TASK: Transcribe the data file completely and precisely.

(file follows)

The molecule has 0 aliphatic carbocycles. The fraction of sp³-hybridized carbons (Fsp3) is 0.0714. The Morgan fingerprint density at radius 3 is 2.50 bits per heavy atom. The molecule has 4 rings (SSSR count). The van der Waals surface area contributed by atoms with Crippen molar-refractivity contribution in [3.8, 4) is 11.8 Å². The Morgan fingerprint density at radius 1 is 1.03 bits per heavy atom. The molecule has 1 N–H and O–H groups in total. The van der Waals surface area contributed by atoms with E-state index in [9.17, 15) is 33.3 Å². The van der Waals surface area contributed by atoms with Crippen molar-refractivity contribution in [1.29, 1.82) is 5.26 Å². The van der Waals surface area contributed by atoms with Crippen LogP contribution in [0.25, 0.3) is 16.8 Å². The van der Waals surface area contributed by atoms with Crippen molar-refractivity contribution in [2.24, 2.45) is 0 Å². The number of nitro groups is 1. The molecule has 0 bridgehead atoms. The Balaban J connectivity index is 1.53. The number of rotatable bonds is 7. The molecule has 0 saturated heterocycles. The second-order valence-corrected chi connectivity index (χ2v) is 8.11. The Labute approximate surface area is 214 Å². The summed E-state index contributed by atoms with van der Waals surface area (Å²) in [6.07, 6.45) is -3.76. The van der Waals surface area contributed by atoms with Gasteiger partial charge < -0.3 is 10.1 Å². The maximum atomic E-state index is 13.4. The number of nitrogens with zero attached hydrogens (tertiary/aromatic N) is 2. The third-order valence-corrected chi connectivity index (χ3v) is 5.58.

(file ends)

The molecule has 0 aliphatic carbocycles. The fraction of sp³-hybridized carbons (Fsp3) is 0.0714. The Morgan fingerprint density at radius 3 is 2.50 bits per heavy atom. The molecule has 4 rings (SSSR count). The van der Waals surface area contributed by atoms with Crippen molar-refractivity contribution in [3.8, 4) is 11.8 Å². The Morgan fingerprint density at radius 1 is 1.03 bits per heavy atom. The molecule has 1 N–H and O–H groups in total. The van der Waals surface area contributed by atoms with E-state index in [9.17, 15) is 33.3 Å². The van der Waals surface area contributed by atoms with Crippen molar-refractivity contribution in [1.29, 1.82) is 5.26 Å². The van der Waals surface area contributed by atoms with Crippen LogP contribution in [0.25, 0.3) is 16.8 Å². The van der Waals surface area contributed by atoms with Crippen molar-refractivity contribution in [2.24, 2.45) is 0 Å². The number of nitro groups is 1. The molecule has 0 bridgehead atoms. The Balaban J connectivity index is 1.53. The number of rotatable bonds is 7. The molecule has 0 saturated heterocycles. The second-order valence-corrected chi connectivity index (χ2v) is 8.11. The Labute approximate surface area is 214 Å². The summed E-state index contributed by atoms with van der Waals surface area (Å²) in [6.07, 6.45) is -3.76. The van der Waals surface area contributed by atoms with Gasteiger partial charge < -0.3 is 10.1 Å². The maximum atomic E-state index is 13.4. The number of nitrogens with zero attached hydrogens (tertiary/aromatic N) is 2. The third-order valence-corrected chi connectivity index (χ3v) is 5.58.